Patricia Bulitt

Dancer 
Interdisciplinary Artist 
Storyteller
Teaching Artist
Original Poetry
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For 14 years in Berkeley's Codornices Park, 125 women and girls, ages 8-90 years old, gathered for "There's A Tree Whistling Its Message Through The Kettle:" A Women's and Girls' Tea Party and Storytelling Ceremony, conceived and directed by Patricia Bulitt

Part of the event included Patricia's  original prose and poetry--all celebrating and human and natural history of the park and watershed, or imaginative writing such as this one, greeting guests to the tea party by the creek:

Welcome

Sometimes she thinks this:  Everywhere Mothers weep for wars,
A dry river bed stretches out its rib cage or its toes to hold those Mother’s tears.
To Mother the Mothers and to gladly await mists
Falling
Into its beds.
Because
Then, creeks and rivers will change the spell.
The spelling of wars.

All the letters will fall into the waters.
And the W in wars will somehow loose its way.
Creeks, in their mysterious ways,
Like how they go around rocks,
Will form an S, then a T.
But the A R S in wars will not become lost.
Now.  We have      S        T        A           R       S.
I am sure you have watched water in brillian sun.
S       T       A       R      S .  That’s right:  Starts on water.
From her tears.

Stars.
Sometimes
She thinks
That.

 1995
A Listener

A listener
Sat
One day
By that creek,
Hearing branches
Speaking a language of words
The color of its bark.

That tree
With its brown bark
Spoke a language of
Brown words.

Only words, the color of its skin were spoken,
Were heard.
Words, burnished by the sun, water, moonlight, birds, peeling bark.

All spoke in an effort to make leaves
Bloom green.

All those words,
All those colors,
Speaking in a language of color.

Then, she would dance along and
Sing off-key.
Sing,
Off-key.

By leaning into that light,
That bark
Would teach her its language.

And, then, only then,
Would the key change.

That gorgeous, brown languid language caused that one listener
To stay, and
Turn its face to stone.

Spoken at the storytelling tea party, 1998, Berkeley, California

For:  Edith Sher, A Kettle Teller


A Paper Dress of Apology For A  Young Iraqi Girl

You are the Young Iraqi Girl screaming for a Dress of Apology.
I want to write you a letter, but I forget your name.
You appear to me as if to be in a dress of roses.
Petals of red are now you hands and
Near the floor where you stand,
So stood a thousand nightingales.
Crows lost in a sand storm,
And a grandmother serving you tea in her cup,
Kept in a chest painted with songs in Arabic.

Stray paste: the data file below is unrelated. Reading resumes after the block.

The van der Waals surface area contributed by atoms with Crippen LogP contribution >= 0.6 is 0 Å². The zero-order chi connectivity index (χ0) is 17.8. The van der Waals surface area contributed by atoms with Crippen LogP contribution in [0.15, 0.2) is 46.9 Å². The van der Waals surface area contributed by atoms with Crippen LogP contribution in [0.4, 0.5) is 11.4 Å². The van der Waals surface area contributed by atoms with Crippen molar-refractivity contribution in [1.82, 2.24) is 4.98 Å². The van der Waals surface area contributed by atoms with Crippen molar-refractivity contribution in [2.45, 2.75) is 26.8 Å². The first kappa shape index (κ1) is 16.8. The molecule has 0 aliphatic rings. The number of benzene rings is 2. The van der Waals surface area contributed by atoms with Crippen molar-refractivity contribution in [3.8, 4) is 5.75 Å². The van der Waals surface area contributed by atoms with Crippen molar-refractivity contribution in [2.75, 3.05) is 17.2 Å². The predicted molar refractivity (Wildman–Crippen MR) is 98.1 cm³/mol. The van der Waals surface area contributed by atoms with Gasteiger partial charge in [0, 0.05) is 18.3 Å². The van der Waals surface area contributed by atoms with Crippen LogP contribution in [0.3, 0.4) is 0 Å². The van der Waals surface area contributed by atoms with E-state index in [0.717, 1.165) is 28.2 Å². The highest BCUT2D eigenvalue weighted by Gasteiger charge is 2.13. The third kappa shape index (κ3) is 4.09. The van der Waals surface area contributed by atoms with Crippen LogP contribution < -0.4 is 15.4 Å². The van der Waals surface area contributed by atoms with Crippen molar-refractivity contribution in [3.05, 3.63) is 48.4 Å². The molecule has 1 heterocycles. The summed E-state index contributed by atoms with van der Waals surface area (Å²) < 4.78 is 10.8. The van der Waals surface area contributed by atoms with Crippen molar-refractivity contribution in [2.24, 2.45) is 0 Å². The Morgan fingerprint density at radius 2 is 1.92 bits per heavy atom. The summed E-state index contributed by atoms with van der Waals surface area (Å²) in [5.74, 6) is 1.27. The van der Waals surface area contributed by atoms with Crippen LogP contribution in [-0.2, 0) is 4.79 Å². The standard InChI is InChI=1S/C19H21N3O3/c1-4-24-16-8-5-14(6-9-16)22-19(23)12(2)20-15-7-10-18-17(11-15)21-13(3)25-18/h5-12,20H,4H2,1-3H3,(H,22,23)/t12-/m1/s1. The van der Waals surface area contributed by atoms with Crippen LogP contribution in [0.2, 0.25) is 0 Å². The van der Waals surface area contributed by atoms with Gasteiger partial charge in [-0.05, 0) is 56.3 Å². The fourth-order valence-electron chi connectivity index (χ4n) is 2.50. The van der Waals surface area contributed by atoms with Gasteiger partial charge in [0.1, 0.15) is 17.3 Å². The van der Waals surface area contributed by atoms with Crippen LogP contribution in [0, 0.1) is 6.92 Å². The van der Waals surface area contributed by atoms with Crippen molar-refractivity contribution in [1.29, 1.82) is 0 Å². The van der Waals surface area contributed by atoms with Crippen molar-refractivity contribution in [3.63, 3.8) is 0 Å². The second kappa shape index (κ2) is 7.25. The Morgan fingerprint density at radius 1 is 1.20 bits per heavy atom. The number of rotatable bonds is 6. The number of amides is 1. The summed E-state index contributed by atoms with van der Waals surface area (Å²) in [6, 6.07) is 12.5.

You are the Young Iraqi Girl screaming
For a Dress of Apology.
You are the Young Iraqi Girl screaming
For a dress of Apology.

Here, in her long braids and a dress of checkered print, she asks,
"Did the soldier apologize?"   " Did the soldier apologize?"
I stood still.  Rose petals my door.
Rose petals at my door.

The candle is waiting in his hand.
Only one boot is left from her dad.
Only a dress splattered with blood,
Calligraphed with an impossible nightmare.

To you, only five years old.
I am so very sorry.  I am so very sorry.

Petals of red are now your hands, and
Near the floor where you stand, so stood a
Thousand nightingales, crows lost in a sand storm, and a
Grandmother serving you tea in her cup,
Kept in a chest painted with songs in Arabic.


" Apologies cannot heal wounds,
They can only relieve the spirit
So that healing is easier. " *

He says to the woman,
With rose petals at her door.

* Written to Patricia Bulitt from a friend



-Patricia Bulitt

For A Paper Dress of Apology for a Young Iraqi Girl paper dress and performance.

(Please see Paper Dresses and Workshops link in this web site)







A woman stands underneath her umbrella
Wishing to dance.

It stops raining.

For Carlos Villa, SF Art Institute

To Those Women

To those women who had mothers they really mourn for.
To those women who had mothers who were really mothers to their childhoods.
To those women who were mothers and never had mothers of their own.
To those women who were mothers and never knew how to mother.
To those women who had mothers that never mothered them.
To those women who mourn their mothers form the age of twelve when they did not get the mothers they needed.
To those women who have never become mothers and always wanted to.
To those women who were invisible to themselves because of absentee mothers.
To those women who are longing for the invisible.
To those women who are longing for the flowers.
To those women who are longing for wisdom.
To those women who are dreamers.
To those women who are the sinners.
To those women who know there are no sins.
To those women who cannot believe their dreams.
To those women who believe their dreams.
To those women who put their hands in dirt.
To those women who sew.
To those women who wail.
To those women who wail for all of us.
To those women who know each of these words are all of us now in our own wombs.

Cry out loud.
Drop the sky into the bucket and listen to rocks walking.
Carry your feet to the paths leading to a river.
Watch the young duckling and the mothering from the Duck Mother.
Watch the  young deer watching you.
Watch the face turn towards the grandmother you are.

Save yourself.

For Allegra Fuller Snyder